LTWC 2008: Chevron GC's Keynote Address
Chevron GC and former Jones Day antitrust partner Charles James proclaimed himself a Fred Flintstone when it comes to technology during this morning's LegalTech West Coast keynote address. So how did he get picked to open the show? "I am the target... my IT needs are astronomical."
Like a guy who's had five root canals addressing a dental convention, James found himself both praising
the hard work and technological advances of his several-hundred-strong
audience, and decrying the need for that work in the first
place. He started by running through some impressive numbers. Chevron gets sued an average of 2.5 times a day, he estimates; they've got more than 400 lawyers on their in-house legal team, and spend $190 million a year on outside counsel; the oil company has about 500 law firms working for it around the world -- James says he helped winnow that down from 700 when he started in 2002 -- with the lion's share of the work going to about 35 preferred provider firms. "I go to bed each night with $10 billion in potential litigation exposure hanging over my head," he said.
He then cited some of the IT success stories he and his team have made in recent years. Chevron has an in-house Web site detailing legal procedures for their teams around the globe -- it was in shambles six years ago; now it's the first thing they teach new in-house hires how to use. Their new e-billing system for legal has given them the kind of granular info they needed to get rid of extraneous or ineffective law firms, and hire more in-house lawyers (they've added 60 in the past year). Like a grocery store's customer rewards card, it stores all kinds of added details about each firm, beyond just dollars and cents. If Chevron sees that a single lawyer at a firm is billing them more than 1,200 hours a year, James makes him or her an offer they can't refuse: Come work for us in-house, or we'll find someone else who can.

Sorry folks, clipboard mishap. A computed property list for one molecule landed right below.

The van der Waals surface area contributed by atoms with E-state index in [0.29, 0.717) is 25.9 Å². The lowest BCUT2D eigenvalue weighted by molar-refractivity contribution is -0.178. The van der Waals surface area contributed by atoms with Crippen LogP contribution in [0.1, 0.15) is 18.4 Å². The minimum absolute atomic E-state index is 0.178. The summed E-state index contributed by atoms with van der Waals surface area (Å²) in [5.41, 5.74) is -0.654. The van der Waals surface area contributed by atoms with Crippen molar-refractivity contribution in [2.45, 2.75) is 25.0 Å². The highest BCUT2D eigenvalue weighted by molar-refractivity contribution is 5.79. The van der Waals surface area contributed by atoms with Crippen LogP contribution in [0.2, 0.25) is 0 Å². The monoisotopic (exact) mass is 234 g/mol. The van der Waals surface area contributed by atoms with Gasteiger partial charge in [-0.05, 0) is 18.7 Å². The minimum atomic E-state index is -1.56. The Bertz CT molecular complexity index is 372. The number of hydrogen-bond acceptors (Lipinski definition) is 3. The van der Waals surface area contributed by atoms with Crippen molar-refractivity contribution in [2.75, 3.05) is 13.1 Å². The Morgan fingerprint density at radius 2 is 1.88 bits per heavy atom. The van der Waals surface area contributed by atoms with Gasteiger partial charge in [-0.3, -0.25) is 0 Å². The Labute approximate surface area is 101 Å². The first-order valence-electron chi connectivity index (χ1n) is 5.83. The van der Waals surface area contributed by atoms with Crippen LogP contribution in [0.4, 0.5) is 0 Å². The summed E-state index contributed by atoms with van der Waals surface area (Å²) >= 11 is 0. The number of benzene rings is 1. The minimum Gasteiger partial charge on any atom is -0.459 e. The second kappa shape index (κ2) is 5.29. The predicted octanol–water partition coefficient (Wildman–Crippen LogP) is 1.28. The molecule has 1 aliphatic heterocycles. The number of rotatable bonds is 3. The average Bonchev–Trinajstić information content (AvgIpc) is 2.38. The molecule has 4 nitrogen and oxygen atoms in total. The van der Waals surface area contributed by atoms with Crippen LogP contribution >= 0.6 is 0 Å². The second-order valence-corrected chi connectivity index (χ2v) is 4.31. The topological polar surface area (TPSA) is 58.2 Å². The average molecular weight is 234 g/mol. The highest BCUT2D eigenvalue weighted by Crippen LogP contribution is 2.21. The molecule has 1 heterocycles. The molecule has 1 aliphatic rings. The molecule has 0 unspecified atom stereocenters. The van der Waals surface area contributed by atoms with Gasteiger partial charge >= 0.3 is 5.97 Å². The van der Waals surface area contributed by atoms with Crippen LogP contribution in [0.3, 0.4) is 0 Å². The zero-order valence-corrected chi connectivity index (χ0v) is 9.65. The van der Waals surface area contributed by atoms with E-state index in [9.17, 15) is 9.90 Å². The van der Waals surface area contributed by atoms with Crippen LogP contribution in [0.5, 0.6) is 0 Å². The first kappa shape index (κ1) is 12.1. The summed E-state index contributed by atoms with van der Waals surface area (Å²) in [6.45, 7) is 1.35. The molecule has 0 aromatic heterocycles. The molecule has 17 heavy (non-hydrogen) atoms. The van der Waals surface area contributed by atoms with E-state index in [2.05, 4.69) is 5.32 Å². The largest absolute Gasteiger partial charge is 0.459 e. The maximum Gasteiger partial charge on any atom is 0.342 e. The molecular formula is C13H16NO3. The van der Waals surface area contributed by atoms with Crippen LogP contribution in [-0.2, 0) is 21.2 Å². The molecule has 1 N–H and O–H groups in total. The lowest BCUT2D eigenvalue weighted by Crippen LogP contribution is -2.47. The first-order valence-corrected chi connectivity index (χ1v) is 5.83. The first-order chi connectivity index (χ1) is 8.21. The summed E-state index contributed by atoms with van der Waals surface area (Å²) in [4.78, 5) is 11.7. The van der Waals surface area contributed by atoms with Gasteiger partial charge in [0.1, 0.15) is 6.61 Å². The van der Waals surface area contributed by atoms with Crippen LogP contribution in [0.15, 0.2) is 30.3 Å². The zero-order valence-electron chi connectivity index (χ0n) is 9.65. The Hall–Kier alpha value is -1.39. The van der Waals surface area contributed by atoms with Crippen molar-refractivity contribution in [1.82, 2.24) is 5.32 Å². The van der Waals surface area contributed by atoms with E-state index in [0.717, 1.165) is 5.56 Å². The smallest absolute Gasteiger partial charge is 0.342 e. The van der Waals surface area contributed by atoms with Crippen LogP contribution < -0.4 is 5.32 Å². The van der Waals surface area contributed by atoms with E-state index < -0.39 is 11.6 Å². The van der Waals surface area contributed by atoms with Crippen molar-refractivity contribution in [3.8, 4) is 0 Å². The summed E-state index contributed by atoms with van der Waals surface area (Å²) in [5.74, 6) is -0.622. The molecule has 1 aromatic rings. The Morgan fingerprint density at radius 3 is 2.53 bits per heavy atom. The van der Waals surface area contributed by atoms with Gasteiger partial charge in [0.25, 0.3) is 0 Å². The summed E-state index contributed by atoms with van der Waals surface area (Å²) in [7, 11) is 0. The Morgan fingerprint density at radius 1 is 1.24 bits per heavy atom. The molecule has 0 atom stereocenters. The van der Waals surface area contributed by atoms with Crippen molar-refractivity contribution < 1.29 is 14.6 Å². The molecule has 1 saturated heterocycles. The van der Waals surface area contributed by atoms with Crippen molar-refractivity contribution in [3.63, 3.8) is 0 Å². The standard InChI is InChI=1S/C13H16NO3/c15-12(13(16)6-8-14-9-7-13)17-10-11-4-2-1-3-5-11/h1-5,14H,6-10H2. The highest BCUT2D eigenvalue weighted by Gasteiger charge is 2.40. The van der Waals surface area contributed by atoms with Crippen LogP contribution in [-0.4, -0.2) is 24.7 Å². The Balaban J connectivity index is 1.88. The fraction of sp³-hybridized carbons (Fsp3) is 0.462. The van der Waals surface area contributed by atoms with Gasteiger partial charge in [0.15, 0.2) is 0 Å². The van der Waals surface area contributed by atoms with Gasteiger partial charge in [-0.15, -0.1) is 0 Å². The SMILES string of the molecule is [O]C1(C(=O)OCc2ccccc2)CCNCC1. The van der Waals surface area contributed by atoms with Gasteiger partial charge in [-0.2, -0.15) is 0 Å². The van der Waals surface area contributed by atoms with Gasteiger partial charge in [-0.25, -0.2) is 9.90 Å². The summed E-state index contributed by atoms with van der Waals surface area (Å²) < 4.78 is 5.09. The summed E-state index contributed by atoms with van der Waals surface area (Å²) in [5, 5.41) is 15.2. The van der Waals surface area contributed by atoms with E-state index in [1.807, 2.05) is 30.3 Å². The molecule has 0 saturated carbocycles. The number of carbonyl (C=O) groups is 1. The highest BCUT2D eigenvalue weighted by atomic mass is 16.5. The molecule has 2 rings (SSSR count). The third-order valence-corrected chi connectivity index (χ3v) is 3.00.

But James also took the opportunity to run down his list of vendor gripes. First, stop grossly overselling the practical capability and functionality of products. Jargon like "complete enterprise solution" and "seamless integration" are misnomers that get thrown around in far too many a vendor pitch, he complained. I knew that somewhere in the back of the room, Law Technology News editor Monica Bay was smiling in weary recognition.
Second, noting the convention center's proximity to south central LA, James quoted Rodney King: "Why can't we all get along?" Interoperability continues to be a major issue. New systems are built on proprietary standards, increasing the cost of installation, while an older but effective system loses support when its maker merges with another vendor and decides to let that product fade into history.
Finally, James lived up to his early morning promise to be controversial. "Electronic discovery is a waste of society's resources," he told the room full of e-discovery specialists. Allowing himself to fantasize out loud for a bit, the embattled oil executive painted a picture of a world without plaintiffs lawyers, litigation holds or over-zealous attorneys general. "Everything is a crime these days," he said. "I'm not being facetious." So what's left for all the legal tech vendors in this idealized where most of their work is unnecessary? Knowledge management -- tools that can help a massive, global corporate entity like Chevron take care of business effectively. And maybe help them make gas a little cheaper too.
Posted by John Bringardner on June 26, 2008 at 04:14 PM | Permalink
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